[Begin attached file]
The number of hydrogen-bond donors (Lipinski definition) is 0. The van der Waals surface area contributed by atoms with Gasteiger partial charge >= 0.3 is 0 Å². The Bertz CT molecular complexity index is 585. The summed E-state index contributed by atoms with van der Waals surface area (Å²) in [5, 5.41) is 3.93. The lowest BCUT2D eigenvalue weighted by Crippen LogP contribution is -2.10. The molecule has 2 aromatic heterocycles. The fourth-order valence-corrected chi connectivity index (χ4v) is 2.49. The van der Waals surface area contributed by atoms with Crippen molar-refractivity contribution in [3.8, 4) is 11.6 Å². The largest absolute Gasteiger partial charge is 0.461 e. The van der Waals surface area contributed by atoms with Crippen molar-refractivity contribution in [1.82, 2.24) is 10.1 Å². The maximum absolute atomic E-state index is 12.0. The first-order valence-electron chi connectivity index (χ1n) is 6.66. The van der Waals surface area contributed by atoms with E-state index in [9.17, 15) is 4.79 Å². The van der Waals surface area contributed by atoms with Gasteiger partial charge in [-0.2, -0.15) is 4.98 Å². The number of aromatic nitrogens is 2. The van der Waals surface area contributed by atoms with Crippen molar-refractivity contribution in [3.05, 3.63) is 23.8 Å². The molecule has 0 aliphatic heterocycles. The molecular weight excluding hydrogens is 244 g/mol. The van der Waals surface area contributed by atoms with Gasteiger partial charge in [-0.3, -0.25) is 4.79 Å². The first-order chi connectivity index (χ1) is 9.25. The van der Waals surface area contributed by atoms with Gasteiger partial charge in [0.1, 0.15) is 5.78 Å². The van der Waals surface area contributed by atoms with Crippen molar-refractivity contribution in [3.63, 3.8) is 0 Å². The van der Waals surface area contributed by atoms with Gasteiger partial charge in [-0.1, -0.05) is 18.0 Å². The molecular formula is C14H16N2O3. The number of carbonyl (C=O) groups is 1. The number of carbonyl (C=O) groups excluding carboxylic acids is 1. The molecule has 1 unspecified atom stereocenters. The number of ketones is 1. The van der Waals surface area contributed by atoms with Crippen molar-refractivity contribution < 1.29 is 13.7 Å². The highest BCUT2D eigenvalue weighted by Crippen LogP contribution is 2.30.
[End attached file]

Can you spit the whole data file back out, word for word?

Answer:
The number of hydrogen-bond donors (Lipinski definition) is 0. The van der Waals surface area contributed by atoms with Gasteiger partial charge >= 0.3 is 0 Å². The Bertz CT molecular complexity index is 585. The summed E-state index contributed by atoms with van der Waals surface area (Å²) in [5, 5.41) is 3.93. The lowest BCUT2D eigenvalue weighted by Crippen LogP contribution is -2.10. The molecule has 2 aromatic heterocycles. The fourth-order valence-corrected chi connectivity index (χ4v) is 2.49. The van der Waals surface area contributed by atoms with Crippen molar-refractivity contribution in [3.8, 4) is 11.6 Å². The largest absolute Gasteiger partial charge is 0.461 e. The van der Waals surface area contributed by atoms with Crippen molar-refractivity contribution in [1.82, 2.24) is 10.1 Å². The maximum absolute atomic E-state index is 12.0. The first-order valence-electron chi connectivity index (χ1n) is 6.66. The van der Waals surface area contributed by atoms with E-state index in [9.17, 15) is 4.79 Å². The van der Waals surface area contributed by atoms with Gasteiger partial charge in [-0.2, -0.15) is 4.98 Å². The number of aromatic nitrogens is 2. The van der Waals surface area contributed by atoms with Crippen molar-refractivity contribution in [3.05, 3.63) is 23.8 Å². The molecule has 0 aliphatic heterocycles. The molecular weight excluding hydrogens is 244 g/mol. The van der Waals surface area contributed by atoms with Gasteiger partial charge in [-0.3, -0.25) is 4.79 Å². The first-order chi connectivity index (χ1) is 9.25. The van der Waals surface area contributed by atoms with Gasteiger partial charge in [0.1, 0.15) is 5.78 Å². The van der Waals surface area contributed by atoms with Crippen molar-refractivity contribution in [3.63, 3.8) is 0 Å². The van der Waals surface area contributed by atoms with Gasteiger partial charge in [-0.1, -0.05) is 18.0 Å². The molecular formula is C14H16N2O3. The number of carbonyl (C=O) groups is 1. The number of carbonyl (C=O) groups excluding carboxylic acids is 1. The molecule has 1 unspecified atom stereocenters. The number of ketones is 1. The van der Waals surface area contributed by atoms with Crippen molar-refractivity contribution < 1.29 is 13.7 Å². The highest BCUT2D eigenvalue weighted by Crippen LogP contribution is 2.30.